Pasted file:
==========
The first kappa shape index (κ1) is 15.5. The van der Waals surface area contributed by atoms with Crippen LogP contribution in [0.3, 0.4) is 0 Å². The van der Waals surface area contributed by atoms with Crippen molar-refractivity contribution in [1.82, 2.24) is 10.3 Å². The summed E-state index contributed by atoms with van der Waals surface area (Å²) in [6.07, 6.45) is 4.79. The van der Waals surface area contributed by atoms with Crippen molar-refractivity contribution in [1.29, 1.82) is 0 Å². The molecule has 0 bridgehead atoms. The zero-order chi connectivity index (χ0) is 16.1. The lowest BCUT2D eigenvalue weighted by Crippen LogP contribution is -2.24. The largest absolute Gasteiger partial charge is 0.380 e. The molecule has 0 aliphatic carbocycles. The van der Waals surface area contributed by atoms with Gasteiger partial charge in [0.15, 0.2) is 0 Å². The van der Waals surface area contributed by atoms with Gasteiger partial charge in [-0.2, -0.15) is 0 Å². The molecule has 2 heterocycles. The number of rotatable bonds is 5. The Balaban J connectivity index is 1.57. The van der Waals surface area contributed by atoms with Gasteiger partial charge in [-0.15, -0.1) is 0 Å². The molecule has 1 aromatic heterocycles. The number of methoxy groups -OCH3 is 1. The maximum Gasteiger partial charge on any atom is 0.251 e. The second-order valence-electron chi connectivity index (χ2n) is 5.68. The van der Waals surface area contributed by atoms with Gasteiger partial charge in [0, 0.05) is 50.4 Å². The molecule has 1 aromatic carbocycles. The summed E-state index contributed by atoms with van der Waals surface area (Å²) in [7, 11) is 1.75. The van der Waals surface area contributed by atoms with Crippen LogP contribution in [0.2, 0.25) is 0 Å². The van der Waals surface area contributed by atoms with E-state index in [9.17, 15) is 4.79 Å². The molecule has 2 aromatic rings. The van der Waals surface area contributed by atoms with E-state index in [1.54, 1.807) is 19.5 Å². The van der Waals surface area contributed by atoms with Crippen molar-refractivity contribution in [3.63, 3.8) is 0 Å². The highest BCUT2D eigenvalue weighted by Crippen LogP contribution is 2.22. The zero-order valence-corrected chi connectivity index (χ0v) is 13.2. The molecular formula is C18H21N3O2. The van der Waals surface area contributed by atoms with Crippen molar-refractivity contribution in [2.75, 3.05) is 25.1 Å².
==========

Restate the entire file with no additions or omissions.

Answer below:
The first kappa shape index (κ1) is 15.5. The van der Waals surface area contributed by atoms with Crippen LogP contribution in [0.3, 0.4) is 0 Å². The van der Waals surface area contributed by atoms with Crippen molar-refractivity contribution in [1.82, 2.24) is 10.3 Å². The summed E-state index contributed by atoms with van der Waals surface area (Å²) in [6.07, 6.45) is 4.79. The van der Waals surface area contributed by atoms with Crippen molar-refractivity contribution in [1.29, 1.82) is 0 Å². The molecule has 0 bridgehead atoms. The zero-order chi connectivity index (χ0) is 16.1. The lowest BCUT2D eigenvalue weighted by Crippen LogP contribution is -2.24. The largest absolute Gasteiger partial charge is 0.380 e. The molecule has 0 aliphatic carbocycles. The van der Waals surface area contributed by atoms with Gasteiger partial charge in [0.15, 0.2) is 0 Å². The van der Waals surface area contributed by atoms with Gasteiger partial charge in [-0.2, -0.15) is 0 Å². The molecule has 2 heterocycles. The number of rotatable bonds is 5. The Balaban J connectivity index is 1.57. The van der Waals surface area contributed by atoms with Gasteiger partial charge in [-0.15, -0.1) is 0 Å². The molecule has 1 aromatic heterocycles. The number of methoxy groups -OCH3 is 1. The maximum Gasteiger partial charge on any atom is 0.251 e. The second-order valence-electron chi connectivity index (χ2n) is 5.68. The van der Waals surface area contributed by atoms with Gasteiger partial charge in [0, 0.05) is 50.4 Å². The molecule has 1 aromatic carbocycles. The summed E-state index contributed by atoms with van der Waals surface area (Å²) in [7, 11) is 1.75. The van der Waals surface area contributed by atoms with Crippen LogP contribution in [0.2, 0.25) is 0 Å². The van der Waals surface area contributed by atoms with E-state index in [9.17, 15) is 4.79 Å². The molecule has 2 aromatic rings. The van der Waals surface area contributed by atoms with E-state index in [1.54, 1.807) is 19.5 Å². The van der Waals surface area contributed by atoms with Crippen molar-refractivity contribution in [3.63, 3.8) is 0 Å². The highest BCUT2D eigenvalue weighted by Crippen LogP contribution is 2.22. The zero-order valence-corrected chi connectivity index (χ0v) is 13.2. The molecular formula is C18H21N3O2. The van der Waals surface area contributed by atoms with Crippen molar-refractivity contribution in [2.75, 3.05) is 25.1 Å².